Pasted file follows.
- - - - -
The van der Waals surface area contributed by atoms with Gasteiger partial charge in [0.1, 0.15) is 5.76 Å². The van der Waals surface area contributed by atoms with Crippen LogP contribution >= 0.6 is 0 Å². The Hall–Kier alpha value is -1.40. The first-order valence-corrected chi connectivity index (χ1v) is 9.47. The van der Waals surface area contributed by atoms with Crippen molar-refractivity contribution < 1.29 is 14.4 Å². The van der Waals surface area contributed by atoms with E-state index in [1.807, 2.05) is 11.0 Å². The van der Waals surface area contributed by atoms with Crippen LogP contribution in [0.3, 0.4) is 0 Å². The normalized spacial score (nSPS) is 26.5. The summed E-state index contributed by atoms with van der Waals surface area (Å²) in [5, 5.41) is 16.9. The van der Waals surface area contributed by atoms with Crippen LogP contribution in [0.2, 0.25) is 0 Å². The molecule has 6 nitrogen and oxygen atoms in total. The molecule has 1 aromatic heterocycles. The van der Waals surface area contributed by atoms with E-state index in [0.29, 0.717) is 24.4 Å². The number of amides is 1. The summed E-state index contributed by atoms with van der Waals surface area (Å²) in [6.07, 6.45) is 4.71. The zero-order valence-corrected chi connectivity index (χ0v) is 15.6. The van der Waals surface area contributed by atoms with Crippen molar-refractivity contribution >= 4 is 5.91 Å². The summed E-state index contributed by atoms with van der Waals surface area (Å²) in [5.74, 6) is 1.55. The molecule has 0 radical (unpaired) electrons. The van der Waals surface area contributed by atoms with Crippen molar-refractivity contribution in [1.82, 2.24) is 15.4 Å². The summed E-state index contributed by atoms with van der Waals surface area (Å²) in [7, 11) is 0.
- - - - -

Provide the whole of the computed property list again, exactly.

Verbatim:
The van der Waals surface area contributed by atoms with Gasteiger partial charge in [0.1, 0.15) is 5.76 Å². The van der Waals surface area contributed by atoms with Crippen LogP contribution >= 0.6 is 0 Å². The Hall–Kier alpha value is -1.40. The first-order valence-corrected chi connectivity index (χ1v) is 9.47. The van der Waals surface area contributed by atoms with Crippen molar-refractivity contribution < 1.29 is 14.4 Å². The van der Waals surface area contributed by atoms with E-state index in [1.807, 2.05) is 11.0 Å². The van der Waals surface area contributed by atoms with Crippen LogP contribution in [0.3, 0.4) is 0 Å². The normalized spacial score (nSPS) is 26.5. The summed E-state index contributed by atoms with van der Waals surface area (Å²) in [5, 5.41) is 16.9. The van der Waals surface area contributed by atoms with Crippen LogP contribution in [0.2, 0.25) is 0 Å². The molecule has 6 nitrogen and oxygen atoms in total. The molecule has 1 aromatic heterocycles. The van der Waals surface area contributed by atoms with E-state index in [0.29, 0.717) is 24.4 Å². The number of amides is 1. The summed E-state index contributed by atoms with van der Waals surface area (Å²) in [6.07, 6.45) is 4.71. The zero-order valence-corrected chi connectivity index (χ0v) is 15.6. The van der Waals surface area contributed by atoms with Crippen molar-refractivity contribution >= 4 is 5.91 Å². The summed E-state index contributed by atoms with van der Waals surface area (Å²) in [5.74, 6) is 1.55. The molecule has 0 radical (unpaired) electrons. The van der Waals surface area contributed by atoms with Crippen molar-refractivity contribution in [1.82, 2.24) is 15.4 Å². The summed E-state index contributed by atoms with van der Waals surface area (Å²) in [7, 11) is 0.